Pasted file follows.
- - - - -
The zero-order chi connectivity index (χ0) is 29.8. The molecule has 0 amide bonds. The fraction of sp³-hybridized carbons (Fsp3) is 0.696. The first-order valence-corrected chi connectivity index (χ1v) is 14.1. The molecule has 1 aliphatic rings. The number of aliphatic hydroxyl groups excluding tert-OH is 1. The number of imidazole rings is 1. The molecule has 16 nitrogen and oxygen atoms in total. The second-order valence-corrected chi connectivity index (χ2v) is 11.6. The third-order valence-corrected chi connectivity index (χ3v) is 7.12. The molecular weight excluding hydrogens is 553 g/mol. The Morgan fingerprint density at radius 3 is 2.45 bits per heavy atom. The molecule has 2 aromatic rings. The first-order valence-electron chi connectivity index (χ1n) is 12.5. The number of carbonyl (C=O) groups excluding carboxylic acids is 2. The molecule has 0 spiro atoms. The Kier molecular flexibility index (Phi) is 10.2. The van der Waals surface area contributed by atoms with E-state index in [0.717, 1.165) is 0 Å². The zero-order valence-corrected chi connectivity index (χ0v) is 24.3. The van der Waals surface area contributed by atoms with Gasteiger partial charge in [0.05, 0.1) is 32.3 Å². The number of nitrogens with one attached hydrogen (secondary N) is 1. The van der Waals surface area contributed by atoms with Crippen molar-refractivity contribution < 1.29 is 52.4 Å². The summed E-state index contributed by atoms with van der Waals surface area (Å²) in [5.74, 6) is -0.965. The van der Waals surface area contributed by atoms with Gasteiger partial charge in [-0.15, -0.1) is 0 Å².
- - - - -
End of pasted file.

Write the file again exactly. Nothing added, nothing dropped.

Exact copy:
The zero-order chi connectivity index (χ0) is 29.8. The molecule has 0 amide bonds. The fraction of sp³-hybridized carbons (Fsp3) is 0.696. The first-order valence-corrected chi connectivity index (χ1v) is 14.1. The molecule has 1 aliphatic rings. The number of aliphatic hydroxyl groups excluding tert-OH is 1. The number of imidazole rings is 1. The molecule has 16 nitrogen and oxygen atoms in total. The second-order valence-corrected chi connectivity index (χ2v) is 11.6. The third-order valence-corrected chi connectivity index (χ3v) is 7.12. The molecular weight excluding hydrogens is 553 g/mol. The Morgan fingerprint density at radius 3 is 2.45 bits per heavy atom. The molecule has 2 aromatic rings. The first-order valence-electron chi connectivity index (χ1n) is 12.5. The number of carbonyl (C=O) groups excluding carboxylic acids is 2. The molecule has 0 spiro atoms. The Kier molecular flexibility index (Phi) is 10.2. The van der Waals surface area contributed by atoms with E-state index in [0.717, 1.165) is 0 Å². The zero-order valence-corrected chi connectivity index (χ0v) is 24.3. The van der Waals surface area contributed by atoms with Gasteiger partial charge in [0.05, 0.1) is 32.3 Å². The number of nitrogens with one attached hydrogen (secondary N) is 1. The van der Waals surface area contributed by atoms with Crippen molar-refractivity contribution < 1.29 is 52.4 Å². The summed E-state index contributed by atoms with van der Waals surface area (Å²) in [5.74, 6) is -0.965. The van der Waals surface area contributed by atoms with Gasteiger partial charge in [-0.15, -0.1) is 0 Å².